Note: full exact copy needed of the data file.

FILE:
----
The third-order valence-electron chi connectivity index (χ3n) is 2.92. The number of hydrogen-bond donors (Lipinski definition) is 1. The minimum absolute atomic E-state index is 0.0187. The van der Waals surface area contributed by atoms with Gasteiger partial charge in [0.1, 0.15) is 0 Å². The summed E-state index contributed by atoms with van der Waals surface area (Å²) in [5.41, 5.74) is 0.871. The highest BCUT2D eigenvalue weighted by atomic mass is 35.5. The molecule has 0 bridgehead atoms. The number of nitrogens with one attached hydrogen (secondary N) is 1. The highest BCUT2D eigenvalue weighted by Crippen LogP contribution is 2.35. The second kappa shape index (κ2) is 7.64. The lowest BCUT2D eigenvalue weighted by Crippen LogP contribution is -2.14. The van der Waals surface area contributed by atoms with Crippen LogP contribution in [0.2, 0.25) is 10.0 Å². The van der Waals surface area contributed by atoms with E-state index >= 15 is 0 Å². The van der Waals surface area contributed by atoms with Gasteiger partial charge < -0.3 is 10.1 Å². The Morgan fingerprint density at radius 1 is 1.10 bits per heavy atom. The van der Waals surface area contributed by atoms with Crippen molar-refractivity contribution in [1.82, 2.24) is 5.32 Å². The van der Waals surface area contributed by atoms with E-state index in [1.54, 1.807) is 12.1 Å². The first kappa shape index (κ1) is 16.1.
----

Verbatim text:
The third-order valence-electron chi connectivity index (χ3n) is 2.92. The number of hydrogen-bond donors (Lipinski definition) is 1. The minimum absolute atomic E-state index is 0.0187. The van der Waals surface area contributed by atoms with Gasteiger partial charge in [0.1, 0.15) is 0 Å². The summed E-state index contributed by atoms with van der Waals surface area (Å²) in [5.41, 5.74) is 0.871. The highest BCUT2D eigenvalue weighted by atomic mass is 35.5. The molecule has 0 bridgehead atoms. The number of nitrogens with one attached hydrogen (secondary N) is 1. The highest BCUT2D eigenvalue weighted by Crippen LogP contribution is 2.35. The second kappa shape index (κ2) is 7.64. The lowest BCUT2D eigenvalue weighted by Crippen LogP contribution is -2.14. The van der Waals surface area contributed by atoms with Crippen LogP contribution in [0.2, 0.25) is 10.0 Å². The van der Waals surface area contributed by atoms with E-state index >= 15 is 0 Å². The van der Waals surface area contributed by atoms with Gasteiger partial charge < -0.3 is 10.1 Å². The Morgan fingerprint density at radius 1 is 1.10 bits per heavy atom. The van der Waals surface area contributed by atoms with Crippen molar-refractivity contribution in [1.82, 2.24) is 5.32 Å². The van der Waals surface area contributed by atoms with E-state index in [1.54, 1.807) is 12.1 Å². The first kappa shape index (κ1) is 16.1.